***Used if you are employed in selling or leasing vehicles and excludes the standby charges which are applicable.

Need more information, read more here ...

Vehicle Purchase Limitations

These tax rates are deduction limits for the "passenger vehicle category" and used on Form T2125 Page 5 in Charts B and C. They are reviewed and revised annually each December. The Department of Finance announced on December 18, 2023 that due to recent inflationary increases, allowances will be increased for 2024 rates.

  • Maximum monthly interest $350 (up from $300) on money borrowed to buy vehicle*
  • Maximum monthly lease payments $1,050 (up from $950) plus taxes
  • Maximum Class 10.1 capital cost $37,000 (up from $36,000) plus taxes for non zero-emission passenger vehicles less ITCs where maximum GST ITC claimable 5% of $37,000 = $1,850
  • Maximum Class 54 capital cost $61,000 (no change) plus taxes for zero-emission passenger vehicles less ITCs where maximum GST ITC claimable 5% of $61,000 = $3,050
  • See GST Memorandum 8-2 for GST/HST ITC limits for purchased passenger vehicles

Historical Tax Rates - Maximum Class 54 Capital Cost Restrictions

Jan 1, 2023 to Dec 31, 2024 -- zero emission $61,000 plus taxes
Mar 19, 2022 to Dec 31, 2022 -- zero emission $59,000 plus taxes
Mar 19, 2001 to Dec 31, 2021 -- zero emission $55,000 plus taxes

The Department of Finance clarified that "zero emission passenger vehicles include plug-in hybrids with a battery capacity of at least 7 kWH and vehicle that are fully electric or fully powered by hydrogen."

In 2019, the government introduced accelerate CCA for ZEV. They expanded the write-off in 2020 for other ZEVs.

Accelerated ZEV Rates for eligible vehicles:

  • 100% write-off from March 18, 2019 to 2023
  • 75% write-off in the first year for 2024 & 2025
  • 55% write-off in the first year for 2026 & 2027

Historical Tax Rates - Maximum Class 10.1 Capital Cost Restrictions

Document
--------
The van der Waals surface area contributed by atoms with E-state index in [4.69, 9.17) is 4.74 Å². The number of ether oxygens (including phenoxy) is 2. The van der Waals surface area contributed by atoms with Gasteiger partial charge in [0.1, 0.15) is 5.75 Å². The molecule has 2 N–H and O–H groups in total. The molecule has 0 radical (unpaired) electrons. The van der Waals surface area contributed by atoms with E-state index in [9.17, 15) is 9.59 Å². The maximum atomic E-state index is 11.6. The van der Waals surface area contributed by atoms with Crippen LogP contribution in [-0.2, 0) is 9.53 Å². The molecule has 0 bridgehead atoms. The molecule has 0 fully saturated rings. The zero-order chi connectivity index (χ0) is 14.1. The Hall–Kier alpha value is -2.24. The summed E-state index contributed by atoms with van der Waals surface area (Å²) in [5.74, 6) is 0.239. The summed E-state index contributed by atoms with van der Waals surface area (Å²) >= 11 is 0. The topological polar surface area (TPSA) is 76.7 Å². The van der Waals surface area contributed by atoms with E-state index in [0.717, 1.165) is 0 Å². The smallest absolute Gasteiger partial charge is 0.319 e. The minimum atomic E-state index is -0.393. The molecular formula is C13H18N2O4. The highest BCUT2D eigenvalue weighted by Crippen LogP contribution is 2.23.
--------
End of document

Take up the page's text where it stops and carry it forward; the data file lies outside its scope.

Jan 1, 2024 to Dec 31, 2024 -- non zero emission $37,000 plus taxes
Jan 1, 2023 to Dec 31, 2023 -- non zero emission $36,000 plus taxes
Jan 1, 2022 to Dec 31, 2022 -- non zero emission $34,000 plus taxes
Mar 19, 2001 to Dec 31, 2021 -- non zero emission $30,000 plus taxes
Jan 1, 2001 to Mar 18, 2019 -- $30,000 plus taxes
Jan 1, 2000 to Dec 31, 2000 -- $27,000 plus taxes
Jan 1, 1998 to Dec 31, 1999 -- $26,000 plus taxes
Jan 1, 1997 to Dec 31, 1997 -- $25,000 plus taxes
Jan 1, 1991 to Dec 31, 1996 -- $24,000 plus taxes
Sep 1, 1989 to Dec 31, 1990 -- $24,000
Jun 17, 1987 to Aug 31, 1989 -- $20,000

Source of Historical Rates: CCH publication 'Preparing Your Income Tax Returns' 810a

Click Here For Historical Tax Rates - Monthly Lease Limits

Click Here For Historical Tax Rates - Daily Interest Limits

Site Build It! Questions


Canadian Personal Tax

Looking for personal tax information? Personal taxes is outside the theme of this website (except for pieces and parts that relate to your home based business) as its niche is bookkeeping for the work from home business owner. But ...

... personal tax planning is an important aspect of your overall financial plan that should not be ignored. Soooo ... I am introducing you to my favorite tax site. I found this site quite a few years back and I drop in on a regular basis. is an all Canadian reference site for easy to understand tax, financial and investing information. It also has terrific calculators. The one I like is the Canadian income tax calculator . You input a few key pieces of information and it estimates your taxes - all for free. Now that's easy tax planning! After every federal or provincial budget, the information is updated to reflect the changes. is owned by a small private company located in Cedar, B.C. The web content is prepared by a husband and wife team who are retired from owning and operating a small business, with one being a retired professional accountant.

I just love this site ... and I hope you do too! Make tax planning part of your overall financial plan because you don't want to forget that ... Freedom is the Goal, Right?